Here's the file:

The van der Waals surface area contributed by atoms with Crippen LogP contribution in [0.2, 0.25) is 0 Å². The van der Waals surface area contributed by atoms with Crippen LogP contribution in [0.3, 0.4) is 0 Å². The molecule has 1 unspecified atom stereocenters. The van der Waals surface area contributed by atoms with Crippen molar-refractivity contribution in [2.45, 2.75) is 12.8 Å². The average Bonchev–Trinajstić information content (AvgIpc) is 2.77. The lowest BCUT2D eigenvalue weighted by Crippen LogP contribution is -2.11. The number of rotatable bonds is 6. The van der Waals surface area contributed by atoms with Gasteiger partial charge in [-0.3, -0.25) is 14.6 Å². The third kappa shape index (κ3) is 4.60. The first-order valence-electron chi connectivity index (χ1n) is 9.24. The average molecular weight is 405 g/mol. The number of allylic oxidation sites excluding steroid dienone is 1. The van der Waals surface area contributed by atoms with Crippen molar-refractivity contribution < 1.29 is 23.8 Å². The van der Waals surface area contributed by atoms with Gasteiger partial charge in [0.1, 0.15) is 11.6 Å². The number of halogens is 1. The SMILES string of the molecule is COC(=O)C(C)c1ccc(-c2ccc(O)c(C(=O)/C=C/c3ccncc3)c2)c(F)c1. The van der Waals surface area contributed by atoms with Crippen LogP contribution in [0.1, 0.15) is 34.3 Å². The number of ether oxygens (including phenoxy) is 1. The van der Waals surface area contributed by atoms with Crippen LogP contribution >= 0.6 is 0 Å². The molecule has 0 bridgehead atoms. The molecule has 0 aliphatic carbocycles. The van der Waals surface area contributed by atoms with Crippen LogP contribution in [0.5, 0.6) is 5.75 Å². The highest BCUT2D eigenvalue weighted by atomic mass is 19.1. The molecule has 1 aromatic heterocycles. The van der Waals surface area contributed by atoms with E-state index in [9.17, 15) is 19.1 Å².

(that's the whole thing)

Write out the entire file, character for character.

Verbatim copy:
The van der Waals surface area contributed by atoms with Crippen LogP contribution in [0.2, 0.25) is 0 Å². The van der Waals surface area contributed by atoms with Crippen LogP contribution in [0.3, 0.4) is 0 Å². The molecule has 1 unspecified atom stereocenters. The van der Waals surface area contributed by atoms with Crippen molar-refractivity contribution in [2.45, 2.75) is 12.8 Å². The average Bonchev–Trinajstić information content (AvgIpc) is 2.77. The lowest BCUT2D eigenvalue weighted by Crippen LogP contribution is -2.11. The number of rotatable bonds is 6. The van der Waals surface area contributed by atoms with Gasteiger partial charge in [-0.3, -0.25) is 14.6 Å². The third kappa shape index (κ3) is 4.60. The first-order valence-electron chi connectivity index (χ1n) is 9.24. The average molecular weight is 405 g/mol. The number of allylic oxidation sites excluding steroid dienone is 1. The van der Waals surface area contributed by atoms with Crippen molar-refractivity contribution < 1.29 is 23.8 Å². The van der Waals surface area contributed by atoms with Gasteiger partial charge in [0.1, 0.15) is 11.6 Å². The number of halogens is 1. The SMILES string of the molecule is COC(=O)C(C)c1ccc(-c2ccc(O)c(C(=O)/C=C/c3ccncc3)c2)c(F)c1. The van der Waals surface area contributed by atoms with Crippen LogP contribution in [0.1, 0.15) is 34.3 Å². The number of ether oxygens (including phenoxy) is 1. The van der Waals surface area contributed by atoms with Crippen LogP contribution >= 0.6 is 0 Å². The molecule has 0 bridgehead atoms. The molecule has 0 aliphatic carbocycles. The van der Waals surface area contributed by atoms with Crippen LogP contribution in [0.5, 0.6) is 5.75 Å². The highest BCUT2D eigenvalue weighted by atomic mass is 19.1. The molecule has 1 aromatic heterocycles. The van der Waals surface area contributed by atoms with E-state index in [9.17, 15) is 19.1 Å².